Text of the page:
While growth has slowed recently, Chile has been one of the fastest growing economies in the Latin-American region. According to the International Monetary Fund (IMF), Chile’s strong macroeconomic fundamentals mean the country is slightly better situated in terms of predicted GDP growth compared to other countries of the Latin-American region, which are all similarly dependent on commodity exports for income. The longer-term impact of the commodity price shock on Chile’s GDP will partly depend on the country’s ability to reallocate resources away from traditional support for mining and toward other productive sectors.

Climate change is highly linked to Chile’s economic situation and development. Adapting to climate risks and investments towards a low carbon energy system can have multiple benefits for the country’s development towards a smart, competitive, inclusive and resource efficient economy. As such, ensuring that climate and development agendas go hand-in-hand and reinforce each other will be an opportunity as well as a challenge when it comes to the implementation of national actions.

Finance sector and resources

A sharp ‘pulse’ of investment is required over the next 15 to 20 years to meet Chile’s financing needs, especially in infrastructure. For example, it is estimated that over USD 24bn will need to be invested in energy infrastructure alone. Current analysis suggests that this level of investment cannot be supported on the balance sheets of existing energy companies and utilities. It is also beyond the reach of public budgets. Therefore, private investors will be crucial in financing Chile’s INDC. Understanding and mapping where capital sits within the finance system as well as the risk appetite and return on investment needed by the institutions that deploy that capital is key to understanding how to develop an effective NFS.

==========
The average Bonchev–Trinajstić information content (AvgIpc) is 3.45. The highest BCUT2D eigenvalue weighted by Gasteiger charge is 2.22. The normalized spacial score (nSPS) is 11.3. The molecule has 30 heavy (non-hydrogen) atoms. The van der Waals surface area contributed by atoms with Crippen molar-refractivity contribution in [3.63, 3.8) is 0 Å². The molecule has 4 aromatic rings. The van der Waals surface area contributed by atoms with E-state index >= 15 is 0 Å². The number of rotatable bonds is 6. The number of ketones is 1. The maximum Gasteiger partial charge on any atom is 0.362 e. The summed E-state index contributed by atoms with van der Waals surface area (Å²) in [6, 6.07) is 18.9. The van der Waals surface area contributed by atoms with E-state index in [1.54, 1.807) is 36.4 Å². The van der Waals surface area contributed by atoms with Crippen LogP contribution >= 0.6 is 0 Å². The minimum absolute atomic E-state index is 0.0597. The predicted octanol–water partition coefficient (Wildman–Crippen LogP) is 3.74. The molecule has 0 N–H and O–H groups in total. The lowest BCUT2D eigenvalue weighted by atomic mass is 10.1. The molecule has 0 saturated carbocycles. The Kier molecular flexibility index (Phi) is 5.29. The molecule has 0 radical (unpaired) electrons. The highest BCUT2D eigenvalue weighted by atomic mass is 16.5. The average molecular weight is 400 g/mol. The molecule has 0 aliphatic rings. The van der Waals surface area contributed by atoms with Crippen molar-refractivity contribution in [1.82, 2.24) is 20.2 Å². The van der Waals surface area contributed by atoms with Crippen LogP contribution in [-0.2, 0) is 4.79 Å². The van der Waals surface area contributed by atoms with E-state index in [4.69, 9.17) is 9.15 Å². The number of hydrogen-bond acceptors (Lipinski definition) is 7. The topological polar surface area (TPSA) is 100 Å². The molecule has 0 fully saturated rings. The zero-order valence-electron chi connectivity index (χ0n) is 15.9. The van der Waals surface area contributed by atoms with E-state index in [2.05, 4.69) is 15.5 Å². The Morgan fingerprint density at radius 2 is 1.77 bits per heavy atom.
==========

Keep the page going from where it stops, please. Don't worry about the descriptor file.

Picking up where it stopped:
Chile has one of the most well-developed private finance systems in Latin America and investment in clean energy in Chile was USD 8.5bn for the period 2009-2015, equal to growth of 162% over 10 years. Commercial banks, along with private equity, have traditionally been the ‘first movers’ on clean energy financing – notably through project finance. The ability of banks to price and manage risk – which is critical in the construction phase of new projects – and to blend different sources of finance means they are important financial players in the development of any NFS. Around one third of all banks operating in Chile are financing renewable energy projects including wind, solar and small hydro, accounting for USD 314m 2013.